Your energy for your workout was GOOD!
Your trend indicates a carbohydrate shift adequate to match the demands on your body during the workout.
To achieve this status, you would have had to had the following change in value between pre- and post-workout, based on your class:
What Does This Mean?
Muscle glycogen (carbohydrate) is used to perform work. Based on your results, you had sufficient levels of glycogen.
Peak performance requires a ready source of carbs. Adequate sleep and a nutrient-rich diet ensure optimum recovery to attain peak performance. Targeting a robust carb shift during training will help maintain weight, muscle mass, and peak performance. Keep eating meals and snacks to guide your performance!
How Should I Fuel, Rest, and Recover?
Night Before Workout
10-12 hours prior to a workout
Your body may still be recovering its muscle glycogen stores, depending on the intensity of your workout. Use this time to eat a well-balanced meal including protein, carbohydrates and fruite/vegetables. Some examples include:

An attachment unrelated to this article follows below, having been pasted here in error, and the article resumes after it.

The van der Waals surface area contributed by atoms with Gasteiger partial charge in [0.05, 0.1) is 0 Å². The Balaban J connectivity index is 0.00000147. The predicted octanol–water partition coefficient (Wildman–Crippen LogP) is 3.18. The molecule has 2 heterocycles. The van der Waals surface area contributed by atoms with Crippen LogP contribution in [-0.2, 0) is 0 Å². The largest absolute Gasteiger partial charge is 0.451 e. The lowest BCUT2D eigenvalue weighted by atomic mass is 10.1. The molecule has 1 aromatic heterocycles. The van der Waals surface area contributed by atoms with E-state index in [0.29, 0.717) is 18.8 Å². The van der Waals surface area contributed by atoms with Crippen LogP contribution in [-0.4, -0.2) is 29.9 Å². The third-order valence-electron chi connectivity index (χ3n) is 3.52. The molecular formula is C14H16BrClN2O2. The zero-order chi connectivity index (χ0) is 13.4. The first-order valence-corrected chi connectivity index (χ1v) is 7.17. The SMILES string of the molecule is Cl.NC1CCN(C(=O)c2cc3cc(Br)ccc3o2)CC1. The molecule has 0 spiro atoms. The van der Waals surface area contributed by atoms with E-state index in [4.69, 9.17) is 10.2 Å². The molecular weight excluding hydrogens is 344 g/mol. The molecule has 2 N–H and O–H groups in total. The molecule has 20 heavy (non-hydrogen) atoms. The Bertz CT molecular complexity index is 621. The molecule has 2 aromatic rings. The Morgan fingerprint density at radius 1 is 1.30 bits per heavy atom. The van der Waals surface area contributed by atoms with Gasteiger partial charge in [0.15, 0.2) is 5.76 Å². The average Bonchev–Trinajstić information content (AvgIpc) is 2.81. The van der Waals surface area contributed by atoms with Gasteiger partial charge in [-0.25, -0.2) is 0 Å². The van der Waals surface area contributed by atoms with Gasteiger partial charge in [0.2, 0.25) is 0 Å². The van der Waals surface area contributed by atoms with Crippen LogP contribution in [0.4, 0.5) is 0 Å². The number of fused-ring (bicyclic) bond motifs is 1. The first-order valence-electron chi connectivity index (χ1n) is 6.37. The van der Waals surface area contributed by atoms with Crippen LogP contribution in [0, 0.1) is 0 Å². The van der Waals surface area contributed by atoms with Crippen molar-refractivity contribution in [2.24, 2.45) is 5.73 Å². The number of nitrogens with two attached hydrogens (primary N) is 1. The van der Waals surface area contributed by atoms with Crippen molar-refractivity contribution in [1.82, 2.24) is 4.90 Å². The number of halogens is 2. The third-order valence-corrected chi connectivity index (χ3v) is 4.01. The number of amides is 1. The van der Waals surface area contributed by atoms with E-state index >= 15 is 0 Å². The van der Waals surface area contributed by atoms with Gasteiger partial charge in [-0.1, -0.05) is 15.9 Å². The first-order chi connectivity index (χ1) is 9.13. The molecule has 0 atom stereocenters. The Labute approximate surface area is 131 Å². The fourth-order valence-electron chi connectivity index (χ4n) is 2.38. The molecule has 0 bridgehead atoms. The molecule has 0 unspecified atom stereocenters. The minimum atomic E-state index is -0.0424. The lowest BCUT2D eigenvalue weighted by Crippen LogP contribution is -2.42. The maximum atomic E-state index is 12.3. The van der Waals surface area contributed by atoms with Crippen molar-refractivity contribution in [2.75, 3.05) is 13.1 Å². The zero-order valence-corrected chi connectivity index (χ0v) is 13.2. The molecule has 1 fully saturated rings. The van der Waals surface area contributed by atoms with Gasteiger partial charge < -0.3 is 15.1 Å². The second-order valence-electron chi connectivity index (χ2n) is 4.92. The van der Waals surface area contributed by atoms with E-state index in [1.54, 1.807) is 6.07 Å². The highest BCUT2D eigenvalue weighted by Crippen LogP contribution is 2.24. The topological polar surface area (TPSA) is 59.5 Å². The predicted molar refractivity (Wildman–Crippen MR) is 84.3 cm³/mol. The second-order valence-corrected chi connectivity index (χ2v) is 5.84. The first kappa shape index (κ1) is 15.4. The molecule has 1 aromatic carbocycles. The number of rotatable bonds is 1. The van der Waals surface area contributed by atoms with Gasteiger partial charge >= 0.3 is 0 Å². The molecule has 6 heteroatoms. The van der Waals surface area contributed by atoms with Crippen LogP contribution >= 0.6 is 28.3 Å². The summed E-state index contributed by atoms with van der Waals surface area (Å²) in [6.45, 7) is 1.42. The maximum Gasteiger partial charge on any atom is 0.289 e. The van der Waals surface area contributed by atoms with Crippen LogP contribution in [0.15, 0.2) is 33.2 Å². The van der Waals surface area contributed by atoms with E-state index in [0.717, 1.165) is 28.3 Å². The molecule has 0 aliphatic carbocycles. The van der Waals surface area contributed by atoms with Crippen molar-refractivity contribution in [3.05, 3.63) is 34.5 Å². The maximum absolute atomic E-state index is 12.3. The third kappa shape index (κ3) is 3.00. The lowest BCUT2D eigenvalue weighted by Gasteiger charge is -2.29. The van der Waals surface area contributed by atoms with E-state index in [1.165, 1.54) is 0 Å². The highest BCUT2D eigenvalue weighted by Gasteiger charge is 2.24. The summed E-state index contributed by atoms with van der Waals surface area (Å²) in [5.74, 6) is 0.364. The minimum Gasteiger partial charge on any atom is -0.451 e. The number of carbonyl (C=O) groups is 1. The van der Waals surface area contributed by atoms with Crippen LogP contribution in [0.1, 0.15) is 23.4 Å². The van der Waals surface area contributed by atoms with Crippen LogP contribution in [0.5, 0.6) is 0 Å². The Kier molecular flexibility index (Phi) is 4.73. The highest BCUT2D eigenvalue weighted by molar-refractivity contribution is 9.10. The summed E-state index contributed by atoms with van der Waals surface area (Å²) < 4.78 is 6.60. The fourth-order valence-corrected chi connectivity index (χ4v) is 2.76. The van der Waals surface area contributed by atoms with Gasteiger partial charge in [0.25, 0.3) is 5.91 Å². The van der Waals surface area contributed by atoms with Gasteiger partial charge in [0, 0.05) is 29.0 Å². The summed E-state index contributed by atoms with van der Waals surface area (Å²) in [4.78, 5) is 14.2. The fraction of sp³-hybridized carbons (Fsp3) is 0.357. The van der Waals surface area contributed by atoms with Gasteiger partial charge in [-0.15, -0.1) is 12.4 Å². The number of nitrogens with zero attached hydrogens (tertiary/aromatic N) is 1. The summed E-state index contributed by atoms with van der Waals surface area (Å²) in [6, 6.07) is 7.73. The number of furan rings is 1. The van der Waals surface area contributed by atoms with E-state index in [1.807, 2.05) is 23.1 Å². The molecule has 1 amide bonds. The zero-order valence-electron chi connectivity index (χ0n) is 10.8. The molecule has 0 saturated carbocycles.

- Pasta with marinara sauce and fresh vegetables
- Chicken, potatoes, and grilled vegetables
- Burger, salad, and fresh fruit
Immediately Before Workout
1-2 hours before a workout
Carbohydrate super-loading has not been proven to help in performance (Holloszy, 1998). Choose low-fat, healthy snacks to fuel your body in the hours before a workout or game. Some good choices include:
- Peanut butter
- Fresh fruit (apple, banana, pear, berries)
- Veggies and hummus
- Beans and/or rice
Within 2 hours after a workout
Your glycogen stores have been depleted, and are at their lowest. Use this time to fuel up on carbohydrates and protein to immediately replenish your muscles. Some good choices are:
- Protein shakes
- Protein sources (ex: chicken, fish, etc.)
Rest and recovery are important components. Try to allow time for your muscles to recover from your workout, stretch, drink plenty of water, and get plenty of rest.